What is melanoma?
Malignant Melanoma (MM) is a highly severe form of skin cancer originating from melanocytes, the pigmented cells responsible for producing melanin in the skin. Melanoma can occur anywhere on the body, including both sun-exposed and non-sun-exposed areas.
Is melanoma dangerous?
Melanoma is the most dangerous type of skin cancer because it's more likely to spread and spread to other parts of the body. It's important to get treatment as soon as possible because it can get into other tissues and spread. The type of melanoma you get depends on how advanced it is. If you get diagnosed with stage I, you're more likely to live for a while without having to worry about it coming back. But if you get stage II-IV, you're at a higher risk of getting something worse.
What causes melanoma?
Melanomas develop from the melanocytes that are normally present in the skin’s cell layer of the body. These cells normally function to produce melanin, which gives the pigmentation seen on the skin surface. Melanoma is the result of the abnormal growth of melanocytes developing on the skin surface.
There are different risk factures associated with the development of melanomas, some of which are:
- Skin pigmentation - those with light skin pigmentation are more prone to develop melanomas.
- Nevi or moles - individuals with a large number of moles or atypical nevi have a higher chance of developing melanomas.
- Genetic predisposition - those with a strong family history of melanomas can develop melanomas themselves.
- UV light or sun exposure - unlike non-melanoma skin cancers, which are associated with cumulative sun exposure and tend to form in areas of frequent sun exposure, high intensity and intermittent exposure to the sun’s UV rays, such as sunburns, are associated with melanomas.
What do melanomas look like
Melanomas typically exhibit characteristics resembling pigmented spots or moles. To assess whether these lesions require further evaluation by a healthcare professional, the ABCDEs of melanoma are utilized. These initial features help determine potential concerns:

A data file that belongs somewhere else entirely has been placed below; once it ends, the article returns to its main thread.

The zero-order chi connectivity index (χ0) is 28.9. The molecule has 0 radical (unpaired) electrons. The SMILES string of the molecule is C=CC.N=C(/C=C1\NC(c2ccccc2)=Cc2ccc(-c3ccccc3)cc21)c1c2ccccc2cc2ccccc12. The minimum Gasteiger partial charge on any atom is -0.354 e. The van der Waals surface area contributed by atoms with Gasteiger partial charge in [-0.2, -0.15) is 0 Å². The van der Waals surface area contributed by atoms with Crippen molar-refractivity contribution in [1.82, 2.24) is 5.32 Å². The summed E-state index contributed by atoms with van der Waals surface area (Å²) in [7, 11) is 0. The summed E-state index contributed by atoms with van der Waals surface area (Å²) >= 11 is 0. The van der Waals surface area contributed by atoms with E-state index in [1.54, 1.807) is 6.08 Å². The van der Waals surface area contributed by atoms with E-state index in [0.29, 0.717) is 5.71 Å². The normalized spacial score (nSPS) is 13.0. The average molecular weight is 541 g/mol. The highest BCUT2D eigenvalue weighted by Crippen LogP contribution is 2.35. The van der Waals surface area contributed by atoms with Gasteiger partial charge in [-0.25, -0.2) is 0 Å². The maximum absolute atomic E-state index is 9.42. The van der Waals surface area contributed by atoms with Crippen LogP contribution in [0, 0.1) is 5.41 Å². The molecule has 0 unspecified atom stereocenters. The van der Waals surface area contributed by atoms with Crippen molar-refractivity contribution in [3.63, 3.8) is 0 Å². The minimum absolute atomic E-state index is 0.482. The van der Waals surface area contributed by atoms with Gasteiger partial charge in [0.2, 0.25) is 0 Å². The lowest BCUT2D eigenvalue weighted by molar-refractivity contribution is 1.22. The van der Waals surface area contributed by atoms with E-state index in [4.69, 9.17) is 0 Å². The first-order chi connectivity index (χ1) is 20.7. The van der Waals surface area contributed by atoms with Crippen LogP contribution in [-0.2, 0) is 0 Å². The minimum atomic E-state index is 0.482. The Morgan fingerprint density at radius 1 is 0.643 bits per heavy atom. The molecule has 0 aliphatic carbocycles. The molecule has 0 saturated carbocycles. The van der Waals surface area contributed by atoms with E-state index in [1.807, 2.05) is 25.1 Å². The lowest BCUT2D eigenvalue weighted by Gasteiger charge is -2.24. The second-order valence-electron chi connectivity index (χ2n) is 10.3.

A: Asymmetrical shape.
B: Irregular borders.
C: Multiple colors within the lesion.
D: Diameter exceeding 6 mm (about the size of a pencil eraser).
E: Evolution, indicating changes in shape, borders, colour, or diameter.
These guidelines serve as general indicators when evaluating melanomas. If you have any concerns regarding a lesion, it is always recommended to seek evaluation from a healthcare professional.
What is the treatment for melanomas?
The treatment approach for melanomas depends on the depth of invasion and the stage of the melanoma after surgical removal of the lesion. When a suspicious lesion is present, a healthcare professional will perform either a punch biopsy or an excisional biopsy to obtain a small sample for diagnostic purposes.
The biopsy sample is then examined under a microscope by a pathologist who determines whether the lesion is a melanoma and assesses its depth of invasion. The depth of invasion plays a crucial role in determining the extent of excision required.
- If the lesion measures less than 1 mm in depth, a 1 cm diameter margin is typically excised from the surrounding area of the lesion
- If the lesion measures 1 mm to less than 2 mm in depth, a 2 cm diameter margin is typically excised from the surrounding area of the lesion
- If the lesion measures greater than 2.01 mm in depth, a 2 cm diameter margin is generally excised from the surrounding area of the lesion
Depending on the specific circumstances, your surgeon may recommend additional procedures such as a sentinel lymph node biopsy (SNLB) or a regional lymph node biopsy to assess whether the melanoma has spread beyond the immediate area. Further treatment options, such as immunotherapy, chemotherapy, or radiation therapy, may be considered based on the stage of the melanoma.
What happens after the excision?
After the lesion is surgically excised and the wound is closed using either permanent or dissolving sutures, it is sent to a pathologist for microscopic examination. This examination is conducted to confirm the diagnosis and determine the depth of the lesion.
Following your surgery, there will be a follow-up appointment at the office or clinic after approximately 5-7 days for facial lesions or 10-14 days for lesions on other parts of the body. During this visit, you will review the pathology report, assess the condition of your incision, and have any necessary sutures removed or trimmed. At this time, the healthcare professional will discuss the need for further local excision or the possibility of systemic management. If necessary, you will be referred to the appropriate specialist for further evaluation and treatment.
What can I do to prevent melanoma?
Following a diagnosis of melanoma and completion of all necessary treatments, it is important to maintain regular follow-up appointments to monitor the area where the lesion was located for any potential signs of recurrence. Additionally, scheduling yearly skin examinations is highly recommended to detect any new lesions at an early stage, facilitating prompt treatment.
Protecting the skin from further sun damage remains crucial. It is advised to wear hats and clothing that provide coverage for exposed skin, along with the consistent use of sunblock. These preventive measures are essential in preventing the development of additional skin cancers.